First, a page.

So I keep finding out things about the British native pony breeds that I didn't know before.  I thought that the Dales ponies were always black or dark brown. 

Black Dales pony

 But I was wrong - this is what the Dales pony society says about the Dales' colours - "colours are predominantly black, with some brown, bay, grey and rarely roan".

 Grey Dales pony

In fact it turns out that the blue roan and bay roan colouring in Dales is very, very rare!  It seems it was undesirable for a while and they were discouraged and nearly lost in the breed forever.  Thankfully they are gaining favour again, and the owners of the Roandale stud where I took these photos are actively breeding the roan colours.  They have a very handsome blue roan stallion (which I unfortunately didn't get a photo of as he was indoors at the time).  The Dales ponies come in bay roan and a blue roan, both very beautiful.

 Blue roan and bay roan Dales

Horse colours and how they are bred is a very interesting science - some genes are more dominant / recessive so many colours are harder to get.  Here is a very interesting chart on horse colours and how different genes effect the final colour colour chart

Bay Dales pony

I'm really enjoying this project, and all the fascinating things I am finding out about our lovely British native breeds.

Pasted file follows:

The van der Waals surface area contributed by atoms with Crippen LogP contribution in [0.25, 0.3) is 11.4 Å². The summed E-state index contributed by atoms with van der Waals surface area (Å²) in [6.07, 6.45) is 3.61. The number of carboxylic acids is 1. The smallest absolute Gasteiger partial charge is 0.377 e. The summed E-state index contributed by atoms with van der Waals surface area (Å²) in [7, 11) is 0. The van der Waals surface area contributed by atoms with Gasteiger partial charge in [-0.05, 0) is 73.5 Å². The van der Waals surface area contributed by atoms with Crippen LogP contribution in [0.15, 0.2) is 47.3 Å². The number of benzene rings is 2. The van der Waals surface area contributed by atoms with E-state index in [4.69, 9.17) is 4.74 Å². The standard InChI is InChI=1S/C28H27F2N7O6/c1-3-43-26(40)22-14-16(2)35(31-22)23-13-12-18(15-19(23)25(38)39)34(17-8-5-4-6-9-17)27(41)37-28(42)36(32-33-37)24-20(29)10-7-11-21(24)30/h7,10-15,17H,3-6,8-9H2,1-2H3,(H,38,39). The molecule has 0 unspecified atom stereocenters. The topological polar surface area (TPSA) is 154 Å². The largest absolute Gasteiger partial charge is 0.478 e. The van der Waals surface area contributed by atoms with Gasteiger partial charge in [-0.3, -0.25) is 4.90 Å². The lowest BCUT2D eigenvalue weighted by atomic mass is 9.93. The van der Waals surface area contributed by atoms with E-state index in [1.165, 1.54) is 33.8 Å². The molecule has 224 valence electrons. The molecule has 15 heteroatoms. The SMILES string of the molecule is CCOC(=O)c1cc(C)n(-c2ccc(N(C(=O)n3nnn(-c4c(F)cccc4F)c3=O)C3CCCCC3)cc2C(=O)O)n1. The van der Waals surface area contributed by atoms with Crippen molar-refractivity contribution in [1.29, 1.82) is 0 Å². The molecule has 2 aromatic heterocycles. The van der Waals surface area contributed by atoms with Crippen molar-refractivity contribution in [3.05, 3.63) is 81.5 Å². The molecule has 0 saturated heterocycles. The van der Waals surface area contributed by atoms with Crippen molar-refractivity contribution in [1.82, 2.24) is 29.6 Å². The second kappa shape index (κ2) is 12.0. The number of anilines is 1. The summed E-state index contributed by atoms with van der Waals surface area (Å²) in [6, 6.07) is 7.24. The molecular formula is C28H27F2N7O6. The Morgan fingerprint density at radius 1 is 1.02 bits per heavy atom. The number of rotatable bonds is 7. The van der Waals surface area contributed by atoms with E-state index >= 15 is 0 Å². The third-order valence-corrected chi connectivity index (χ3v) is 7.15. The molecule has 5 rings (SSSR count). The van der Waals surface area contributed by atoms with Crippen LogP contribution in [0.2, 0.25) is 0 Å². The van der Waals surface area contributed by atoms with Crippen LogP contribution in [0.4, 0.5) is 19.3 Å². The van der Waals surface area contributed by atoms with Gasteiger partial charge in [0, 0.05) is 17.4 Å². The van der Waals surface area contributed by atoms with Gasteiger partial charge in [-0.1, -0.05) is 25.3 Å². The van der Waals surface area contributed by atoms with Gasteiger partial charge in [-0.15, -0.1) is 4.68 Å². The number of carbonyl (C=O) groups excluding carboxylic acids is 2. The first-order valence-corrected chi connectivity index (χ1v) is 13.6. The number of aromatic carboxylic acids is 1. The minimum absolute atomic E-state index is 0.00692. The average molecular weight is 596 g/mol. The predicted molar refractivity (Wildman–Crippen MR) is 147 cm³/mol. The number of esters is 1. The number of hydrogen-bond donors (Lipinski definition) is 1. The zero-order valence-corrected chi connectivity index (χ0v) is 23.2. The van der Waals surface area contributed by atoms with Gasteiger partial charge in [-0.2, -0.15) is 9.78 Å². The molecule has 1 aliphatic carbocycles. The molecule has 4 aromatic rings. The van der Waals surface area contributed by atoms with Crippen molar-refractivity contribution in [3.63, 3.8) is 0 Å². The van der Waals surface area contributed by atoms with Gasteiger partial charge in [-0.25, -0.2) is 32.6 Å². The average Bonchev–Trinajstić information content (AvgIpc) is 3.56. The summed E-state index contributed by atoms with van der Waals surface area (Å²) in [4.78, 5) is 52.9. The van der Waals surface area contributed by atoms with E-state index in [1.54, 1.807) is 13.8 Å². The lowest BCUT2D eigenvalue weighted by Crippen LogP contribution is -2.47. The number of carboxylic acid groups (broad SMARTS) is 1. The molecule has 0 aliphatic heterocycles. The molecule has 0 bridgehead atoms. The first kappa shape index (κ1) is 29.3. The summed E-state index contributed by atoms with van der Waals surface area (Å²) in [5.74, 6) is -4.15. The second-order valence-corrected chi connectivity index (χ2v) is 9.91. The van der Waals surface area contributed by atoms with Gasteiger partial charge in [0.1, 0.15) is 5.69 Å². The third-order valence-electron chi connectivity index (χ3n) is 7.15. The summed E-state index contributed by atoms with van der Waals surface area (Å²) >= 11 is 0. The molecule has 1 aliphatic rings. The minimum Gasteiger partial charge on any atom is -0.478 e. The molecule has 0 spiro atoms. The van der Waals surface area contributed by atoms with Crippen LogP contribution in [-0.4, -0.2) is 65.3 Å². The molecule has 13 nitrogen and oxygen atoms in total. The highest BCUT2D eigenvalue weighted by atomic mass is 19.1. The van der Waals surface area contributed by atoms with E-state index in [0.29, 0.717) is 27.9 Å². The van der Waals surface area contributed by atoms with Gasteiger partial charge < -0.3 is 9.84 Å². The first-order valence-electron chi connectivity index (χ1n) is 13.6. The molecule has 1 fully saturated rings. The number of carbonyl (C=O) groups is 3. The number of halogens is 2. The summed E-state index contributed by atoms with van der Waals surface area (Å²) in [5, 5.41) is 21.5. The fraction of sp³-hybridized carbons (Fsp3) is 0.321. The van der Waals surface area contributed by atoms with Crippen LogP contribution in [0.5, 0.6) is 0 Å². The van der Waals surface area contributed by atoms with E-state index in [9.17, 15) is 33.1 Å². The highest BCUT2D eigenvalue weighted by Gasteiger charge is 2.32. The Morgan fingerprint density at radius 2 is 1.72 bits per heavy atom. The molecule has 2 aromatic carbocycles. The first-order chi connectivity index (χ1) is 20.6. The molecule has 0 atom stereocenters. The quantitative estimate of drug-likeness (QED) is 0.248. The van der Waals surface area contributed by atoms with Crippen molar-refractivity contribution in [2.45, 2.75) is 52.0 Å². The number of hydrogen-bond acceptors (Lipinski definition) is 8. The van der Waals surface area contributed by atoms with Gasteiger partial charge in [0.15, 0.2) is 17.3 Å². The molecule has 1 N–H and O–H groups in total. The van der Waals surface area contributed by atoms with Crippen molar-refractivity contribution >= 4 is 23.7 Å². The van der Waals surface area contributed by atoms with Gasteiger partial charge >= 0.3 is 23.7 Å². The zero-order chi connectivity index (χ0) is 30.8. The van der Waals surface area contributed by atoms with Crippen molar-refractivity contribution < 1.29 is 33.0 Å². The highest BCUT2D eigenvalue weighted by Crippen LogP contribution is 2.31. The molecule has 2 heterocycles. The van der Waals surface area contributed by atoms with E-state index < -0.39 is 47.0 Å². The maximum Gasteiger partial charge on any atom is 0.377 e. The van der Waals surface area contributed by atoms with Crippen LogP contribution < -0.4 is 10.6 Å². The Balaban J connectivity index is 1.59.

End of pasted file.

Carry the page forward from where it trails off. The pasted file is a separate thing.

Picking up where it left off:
**Please click on the images to see them larger.

Friday, 26 June 2015

A trip to the Dales (Teesdale)

So, after a bit of a break from photographing the British native ponies, I finally arranged a trip to the north of England to photograph some native Dales ponies. The Dales ponies are on the Rare breeds survival trust watch list as 'critical' which is at the very top of the endangered breeds.  This means there are very few breeding Dales ponies around, and they are in danger of going extinct, which is very sad as they are wonderful ponies. 

 Dales pony mare with her young foal

I had always thought that the Dales ponies were from the Yorkshire Dales, but they are actually from a much larger area.  The Dales Pony is a native of the upper dales of the eastern slopes of the Pennine range, from the High Peak in Derbyshire all the way to the Cheviot Hills near the Scottish Border, so that covers North Yorkshire, Durham and Northumberland areas.  The favoured breeding areas have always been the upper dales of the rivers Tyne, Wear, Allen, Tees and Swale.

A Dales pony with a view of Teesdale behind

They were bred in this area, where the lead mining industry flourished from Roman times until the mid-nineteenth century, because they were excellent pack ponies.

Unfortunately, there are no wild or completely free roaming Dales ponies on the Dales anymore, so I found a Dales pony breeder that breeds ponies true to type, and has them out grazing on the Teesdale hills over looking the beautiful Dales area.

This is the website of the very kind people who let me photograph their lovely ponies:

 Roandale stud Dales ponies

As usual I found the ponies and hung out with them for quite a few hours (which went far too quick) to get some natural shots of the ponies doing their thing.

Dales pony